Know Your Rights and Duties

The rights of an employee are:
Although these rights and duties may be decided and agreed by employers and employees, they have to be compliant with the law. The basic legal rights of an employee are:

  • To work no more than 45 hours per week (9 hours a day or 8 if their working week is 6 or more days of the week)
  • To work no more than 12 hours of work per day and no more than 10 hours of overtime per week.
  • To receive compensation of time and a half the daily wage for week days or double the wage for Sundays or Public Holidays.
  • To take an hour’s break after every 5 hours of work (if they work 6 hours or less a day, they may choose to forfeit this.)
  • 21 days annual leave or a day for every 17 days worked.
  • 6 weeks of sick leave over a period of 36 months.
  • 3 days of family responsibility leave in the following instances:
    • At the birth of a child, when a child is ill, when a child is adopted.
    • When a spouse, life partner, parent, adoptive parent, grandparent, child, adopted child, grandchild or sibling dies.
  • 4 months or less maternity leave (paid or unpaid as agreed).
  • To not work for 6 weeks after their child was born.
  • To claim from UIF if they do not receive a full salary while on maternity leave
  • To receive a payslip
  • To work in an environment that is safe and conducive to health
  • Not be sexually harassed in any way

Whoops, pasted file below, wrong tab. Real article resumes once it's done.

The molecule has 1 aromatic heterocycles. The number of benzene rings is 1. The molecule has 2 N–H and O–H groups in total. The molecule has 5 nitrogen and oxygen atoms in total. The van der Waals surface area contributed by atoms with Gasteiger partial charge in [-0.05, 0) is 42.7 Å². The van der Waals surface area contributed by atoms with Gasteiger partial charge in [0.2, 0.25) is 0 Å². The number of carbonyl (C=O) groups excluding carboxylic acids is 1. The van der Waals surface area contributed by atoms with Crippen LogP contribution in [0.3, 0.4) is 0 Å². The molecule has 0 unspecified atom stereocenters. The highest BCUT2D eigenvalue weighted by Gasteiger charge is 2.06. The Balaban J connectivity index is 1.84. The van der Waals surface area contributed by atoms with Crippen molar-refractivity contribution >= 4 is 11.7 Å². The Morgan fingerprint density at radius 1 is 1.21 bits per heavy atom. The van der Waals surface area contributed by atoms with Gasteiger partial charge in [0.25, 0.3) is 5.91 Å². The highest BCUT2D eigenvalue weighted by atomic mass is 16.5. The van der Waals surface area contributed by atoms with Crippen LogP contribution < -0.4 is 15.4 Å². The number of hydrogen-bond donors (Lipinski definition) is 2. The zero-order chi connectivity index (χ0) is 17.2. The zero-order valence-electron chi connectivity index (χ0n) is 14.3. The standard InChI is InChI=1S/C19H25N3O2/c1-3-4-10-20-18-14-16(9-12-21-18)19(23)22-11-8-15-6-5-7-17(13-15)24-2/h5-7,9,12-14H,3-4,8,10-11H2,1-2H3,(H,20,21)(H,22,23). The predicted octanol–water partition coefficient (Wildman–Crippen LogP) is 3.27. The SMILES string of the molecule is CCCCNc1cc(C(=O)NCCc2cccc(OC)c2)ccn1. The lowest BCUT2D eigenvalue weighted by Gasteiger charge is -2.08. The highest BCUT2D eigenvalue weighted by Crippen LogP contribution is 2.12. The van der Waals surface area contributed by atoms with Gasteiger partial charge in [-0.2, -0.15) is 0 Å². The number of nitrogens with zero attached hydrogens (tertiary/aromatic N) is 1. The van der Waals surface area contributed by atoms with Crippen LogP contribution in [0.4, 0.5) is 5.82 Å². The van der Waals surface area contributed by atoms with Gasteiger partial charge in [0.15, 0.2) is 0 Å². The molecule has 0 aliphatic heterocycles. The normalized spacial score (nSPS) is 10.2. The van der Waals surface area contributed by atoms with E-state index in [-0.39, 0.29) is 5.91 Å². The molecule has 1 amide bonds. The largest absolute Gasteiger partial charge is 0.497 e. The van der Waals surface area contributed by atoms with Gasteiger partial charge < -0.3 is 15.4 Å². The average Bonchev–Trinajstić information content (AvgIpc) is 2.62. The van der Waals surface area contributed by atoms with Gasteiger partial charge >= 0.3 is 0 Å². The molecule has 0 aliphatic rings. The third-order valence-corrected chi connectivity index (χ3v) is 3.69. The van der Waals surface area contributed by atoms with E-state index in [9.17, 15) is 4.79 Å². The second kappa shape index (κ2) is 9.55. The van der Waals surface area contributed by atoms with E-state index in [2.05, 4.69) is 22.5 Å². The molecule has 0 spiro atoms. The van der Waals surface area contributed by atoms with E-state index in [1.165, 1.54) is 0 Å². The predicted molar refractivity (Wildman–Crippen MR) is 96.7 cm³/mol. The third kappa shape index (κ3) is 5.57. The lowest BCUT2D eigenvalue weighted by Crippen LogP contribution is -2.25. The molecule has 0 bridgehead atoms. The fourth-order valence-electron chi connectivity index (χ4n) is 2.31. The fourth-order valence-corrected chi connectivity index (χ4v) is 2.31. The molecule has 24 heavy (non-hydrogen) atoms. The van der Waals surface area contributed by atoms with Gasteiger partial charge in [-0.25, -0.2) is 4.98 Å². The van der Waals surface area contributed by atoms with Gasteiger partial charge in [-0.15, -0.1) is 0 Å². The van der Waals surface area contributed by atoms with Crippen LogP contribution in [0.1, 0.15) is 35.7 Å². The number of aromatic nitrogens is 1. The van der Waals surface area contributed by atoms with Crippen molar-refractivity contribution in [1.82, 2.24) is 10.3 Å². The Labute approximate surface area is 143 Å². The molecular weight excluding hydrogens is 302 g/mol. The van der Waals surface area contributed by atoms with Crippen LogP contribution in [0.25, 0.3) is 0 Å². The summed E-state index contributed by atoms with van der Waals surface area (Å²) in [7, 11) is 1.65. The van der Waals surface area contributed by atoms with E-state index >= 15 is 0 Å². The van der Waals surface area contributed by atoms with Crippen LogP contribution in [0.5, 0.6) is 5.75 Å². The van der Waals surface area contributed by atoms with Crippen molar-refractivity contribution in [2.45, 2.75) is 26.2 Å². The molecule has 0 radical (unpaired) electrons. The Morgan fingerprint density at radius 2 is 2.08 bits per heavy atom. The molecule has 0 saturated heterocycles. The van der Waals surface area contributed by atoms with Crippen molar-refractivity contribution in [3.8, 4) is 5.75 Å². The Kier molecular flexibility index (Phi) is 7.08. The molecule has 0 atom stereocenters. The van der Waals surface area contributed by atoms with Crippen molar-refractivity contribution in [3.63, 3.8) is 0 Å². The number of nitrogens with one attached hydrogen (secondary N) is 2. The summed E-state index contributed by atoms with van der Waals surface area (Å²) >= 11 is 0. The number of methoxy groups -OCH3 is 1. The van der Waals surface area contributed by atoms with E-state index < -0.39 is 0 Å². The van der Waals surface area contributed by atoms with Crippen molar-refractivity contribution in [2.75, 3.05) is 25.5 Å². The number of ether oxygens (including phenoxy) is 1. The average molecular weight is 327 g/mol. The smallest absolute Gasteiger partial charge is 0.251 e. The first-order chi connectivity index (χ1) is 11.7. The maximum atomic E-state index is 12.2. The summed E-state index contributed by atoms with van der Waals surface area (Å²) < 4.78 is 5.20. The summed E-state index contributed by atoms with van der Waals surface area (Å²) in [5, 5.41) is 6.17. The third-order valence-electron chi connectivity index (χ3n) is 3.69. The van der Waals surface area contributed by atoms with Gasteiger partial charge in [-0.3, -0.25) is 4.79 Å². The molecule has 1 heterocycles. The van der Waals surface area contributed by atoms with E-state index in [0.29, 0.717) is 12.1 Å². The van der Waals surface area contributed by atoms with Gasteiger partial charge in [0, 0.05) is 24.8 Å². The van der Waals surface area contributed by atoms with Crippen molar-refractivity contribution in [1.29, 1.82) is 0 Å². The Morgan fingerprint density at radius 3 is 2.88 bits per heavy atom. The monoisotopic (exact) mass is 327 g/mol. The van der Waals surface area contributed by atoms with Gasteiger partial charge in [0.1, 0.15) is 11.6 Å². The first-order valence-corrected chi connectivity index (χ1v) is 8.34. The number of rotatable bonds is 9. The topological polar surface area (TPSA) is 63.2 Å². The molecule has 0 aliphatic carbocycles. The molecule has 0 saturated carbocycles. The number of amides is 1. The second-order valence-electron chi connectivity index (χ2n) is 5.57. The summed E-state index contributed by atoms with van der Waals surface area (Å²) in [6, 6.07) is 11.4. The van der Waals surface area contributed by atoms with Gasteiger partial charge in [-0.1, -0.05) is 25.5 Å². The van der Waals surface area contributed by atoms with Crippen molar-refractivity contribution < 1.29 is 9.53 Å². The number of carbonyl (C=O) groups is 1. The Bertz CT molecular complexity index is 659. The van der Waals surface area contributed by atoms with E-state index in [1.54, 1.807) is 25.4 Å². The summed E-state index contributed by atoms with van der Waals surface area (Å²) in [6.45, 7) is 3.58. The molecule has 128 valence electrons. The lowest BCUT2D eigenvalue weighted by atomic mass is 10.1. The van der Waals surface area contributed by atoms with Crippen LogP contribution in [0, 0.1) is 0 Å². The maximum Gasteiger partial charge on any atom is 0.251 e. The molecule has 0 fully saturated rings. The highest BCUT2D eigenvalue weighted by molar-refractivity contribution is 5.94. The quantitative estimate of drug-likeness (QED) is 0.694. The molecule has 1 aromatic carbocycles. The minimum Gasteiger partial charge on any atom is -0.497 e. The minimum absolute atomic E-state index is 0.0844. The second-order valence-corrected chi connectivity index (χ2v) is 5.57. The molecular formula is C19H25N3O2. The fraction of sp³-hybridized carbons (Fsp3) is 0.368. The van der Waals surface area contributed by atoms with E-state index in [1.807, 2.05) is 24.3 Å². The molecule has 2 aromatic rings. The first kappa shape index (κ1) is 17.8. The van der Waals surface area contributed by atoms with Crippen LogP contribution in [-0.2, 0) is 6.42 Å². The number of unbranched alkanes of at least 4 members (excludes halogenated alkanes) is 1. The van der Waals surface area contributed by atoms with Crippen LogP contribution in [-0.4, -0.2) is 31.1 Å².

• Not be forced to have an HIV test unless authorised by the Labour Court

The duties of an employee are:

  • To cultivate a healthy working relationship with employers and colleagues.
  • To obey instructions and rules within the constraints of the law.
  • To be honest and respectful.
  • Not to divulge confidential information
  • To refrain from misconduct, at the risk of being dismissed. This includes:
    • Being dishonest
    • Gross negligence
    • Being drunk or hungover
    • Revealing company secrets
    • Damaging employer’s property
    • Persistently being idle
  • To perform tasks that were agreed to efficiently
  • Further the employer’s business interests
  • Avoid personal interests that could conflict with the employer’s interests. For example employment with a competitor.
  • Not to tamper with or remove safety objects at the employer’s premises
  • To report conditions that are unhealthy or unsafe
  • To provide notice should they wish to terminate the employment agreement
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